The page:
Tuesday, August 9, 2011

Adventures in Rural Central KY

Last week I had the bright idea that people on craigslist.com may have produce for sale at reasonable prices.  So I had a look around over the course of a few work shifts and, sure enough, there were more than I had imagined posting any combination of picked or u-pick seasonal veggies and fruits.

The ad that attracted me the most, like Pooh to that damn tree, was one for a blackberry farm in Lebanon, KY.  Ninety minutes south of Louisville, they were letting people pick unlimited berries for $5 per person.  To put that in perspective, the local farm we usually source from charges $5/pound for u-pick berries. 

With visions of thorn less, heirloom berries dancing in my head I left work, picked up Fuschia and hit the open road.  After making a few superfluous loops, turning around twice and getting honked at approximately 257 times (none of them deserved), we arrived in the area where the picking was to commence.  There was only one slight problem: there was no sign, as promised online, to mark the farm entrance.  I call and get someone on the phone for the first time. It takes all of five seconds for me to discover there are no more blackberries.  None.  All gone.  I managed to be mostly polite to the farmer, but inside I was cussing up a storm.  Honestly, what kinda tool doesn't know enough to take the ad off craigslist when they no longer have the product? 

Not to be completely stymied in my search for cheap foodstuffs, I pull into the local Golden Arches where Fuschia and I can refill our sweet tea tanks.  After two hours of riding around the boonies, they're basically on empty. With a quick call to Eeyore (thanks goodness for her smart phone) for navigational assistance, I point the Jeep back down the highway towards Hart County.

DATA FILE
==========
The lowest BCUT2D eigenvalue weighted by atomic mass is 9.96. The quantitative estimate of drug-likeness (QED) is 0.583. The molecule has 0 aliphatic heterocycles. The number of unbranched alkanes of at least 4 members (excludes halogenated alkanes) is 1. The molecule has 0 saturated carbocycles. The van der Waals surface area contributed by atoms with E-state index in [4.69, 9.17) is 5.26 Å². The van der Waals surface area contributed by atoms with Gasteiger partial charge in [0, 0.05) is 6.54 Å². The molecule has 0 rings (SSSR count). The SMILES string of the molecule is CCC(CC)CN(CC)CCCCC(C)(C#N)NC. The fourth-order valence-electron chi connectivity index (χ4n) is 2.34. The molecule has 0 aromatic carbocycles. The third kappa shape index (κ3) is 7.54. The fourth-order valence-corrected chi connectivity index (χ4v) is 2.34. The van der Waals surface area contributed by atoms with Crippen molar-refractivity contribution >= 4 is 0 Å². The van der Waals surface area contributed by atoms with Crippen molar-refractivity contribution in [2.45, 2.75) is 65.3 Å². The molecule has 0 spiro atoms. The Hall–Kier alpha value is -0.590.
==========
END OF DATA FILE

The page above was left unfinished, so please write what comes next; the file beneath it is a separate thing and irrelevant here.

Just last week I had discovered, thanks to my obsessive use of Google, that Hart County is home to a produce auction.  And it's open to the public.  Clearly,  I have to go.  Fuschia and I get to Munfordville a little early, so we have plenty of time to scope out the situation.  Horse and buggy road signs populate the length of the  meandering highway.  Being a tad slap happy at this point (no sleep since Thursday morning) I go on on and on and on about wanting to see some Amish folks.  Fuschia ignores me and rightly so.

Maybe I didn't get my cheap berries that day, but by god I got my Amish.  Turns out they own the produce auction.  It was interesting to see such a large number of people who eschew modern conveniences working so closely with very typical folks there to buy cheap produce. For anyone with an appreciation of farm fresh food, hoarding tendencies, or just a love of community events, this was an awesome spectacle.  Under a metal pole barn sat pallet after pallet of food grown in that very county.  It was hard to maintain my dignity when all I wanted to do was hug each farmer as a show of thanks.

After a moment of confusion over the auction workings (hey, it was our virgin visit) we got a number and commenced to buying produce.  Anyone who has ever known the thrill of gambling can understand the allure of the auction.  It sucks you in.  Although tempted at times, I managed to refrain from purchasing 50 dozen ears of corn or 25 watermelons.  I did win though.  I got 80 pounds of tomatoes and 40 pounds of new potatoes. Grand total cost? $54.  That's not a typo. Put that in perspective: at a big box store tomatoes cost roughly $1.59/lb and potatoes are going for $1.29/lb.  That's about 178.80, not including taxes.

As you can imagine I've been more than a little busy ever since we got back from the Amish auction. So far I've put up ketchup, whole tomatoes, tomato sauce, pasta sauce, and salsa.  On the agenda for the rest of the week are tomato paste and BBQ sauce.  Wish me luck.

No comments:

Post a Comment